The Irish Times view on the economic outlook: The corporate tax risks

Old approach of spending money when it is there is not the way forward

Irish Fiscal Advisory Council (IFAC) estimated that between €2 billion and €6 billion of the corporate tax revenue could be considered difficult to explain by economic fundamentals. Photograph: Alan Betson

Irish Fiscal Advisory Council (IFAC) estimated that between €2 billion and €6 billion of the corporate tax revenue could be considered difficult to explain by economic fundamentals. Photograph: Alan Betson

 

Another economic report and another warning about the reliance of the Irish exchequer on potentially volatile corporate tax revenues.

The value of the latest assessment from the Economic and Social Research Institute (ESRI) is not in any new insight into what revenue might be lost, as here it takes the latest data from the Irish Fiscal Advisory Council (IFAC). It is rather in its working through of what losses on this scale might mean for the economy.

The IFAC estimated that between €2 billion and €6 billion of the corporate tax revenue could be considered difficult to explain by economic fundamentals. This is very much an inexact science, as can be seen by the breath of the estimate.

There may be positives in future years as well as risks. That said, the rapid pace of corporate tax revenue growth and the reliance on the fortunes of around 10 companies to contribute almost half of the total does create an obvious danger.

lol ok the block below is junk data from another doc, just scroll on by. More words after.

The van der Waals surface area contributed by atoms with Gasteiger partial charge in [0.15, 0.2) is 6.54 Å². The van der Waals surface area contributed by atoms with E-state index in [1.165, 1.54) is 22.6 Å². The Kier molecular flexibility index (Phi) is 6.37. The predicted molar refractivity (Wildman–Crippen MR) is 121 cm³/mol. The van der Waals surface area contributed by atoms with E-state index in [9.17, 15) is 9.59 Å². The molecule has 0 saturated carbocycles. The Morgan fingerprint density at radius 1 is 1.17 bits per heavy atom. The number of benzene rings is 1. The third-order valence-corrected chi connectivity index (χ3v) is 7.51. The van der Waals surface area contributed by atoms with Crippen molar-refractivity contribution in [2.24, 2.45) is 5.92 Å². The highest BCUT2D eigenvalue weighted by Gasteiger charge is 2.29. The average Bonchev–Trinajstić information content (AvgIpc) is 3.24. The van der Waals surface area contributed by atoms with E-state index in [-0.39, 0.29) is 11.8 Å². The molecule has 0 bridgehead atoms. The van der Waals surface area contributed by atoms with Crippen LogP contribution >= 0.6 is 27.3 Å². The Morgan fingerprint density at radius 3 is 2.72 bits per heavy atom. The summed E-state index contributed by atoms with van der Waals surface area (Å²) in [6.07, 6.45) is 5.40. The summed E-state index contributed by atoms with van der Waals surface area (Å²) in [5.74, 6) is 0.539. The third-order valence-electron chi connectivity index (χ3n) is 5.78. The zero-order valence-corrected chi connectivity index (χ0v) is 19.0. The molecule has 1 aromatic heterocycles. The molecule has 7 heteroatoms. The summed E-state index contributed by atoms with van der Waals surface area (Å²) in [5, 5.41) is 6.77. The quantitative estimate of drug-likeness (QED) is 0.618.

From what we know we simply can’t predict what might happen

The calculations by the ESRI demonstrate how serious this could be. Even a moderate hit – to the tune of around €2 billion – could quickly move the exchequer into deficit and increase the debt burden.

A loss of around €6 billion could create even more serious problems, leading to an immediate large deficit, the need for new taxes or spending cuts and slower growth.

GDP would take a very sharp hit, equal to more than two per cent of GDP in the first year under the more benign scenario, or more than 7.5 per cent in the case of a major hit.

These are not forecasts. From what we know we simply can’t predict what might happen to these revenues. But there are dangers there and the ESRI underlines them. The sensible approach is to put more cash aside and not use any excess for ongoing spending – to date too much of it has gone in this direction.

With a general election in the offing, it will be interesting to see how the parties address this issue in their budget proposals. The old approach of spending money when it is there is not the way forward when there is a risk that some of it may disappear.

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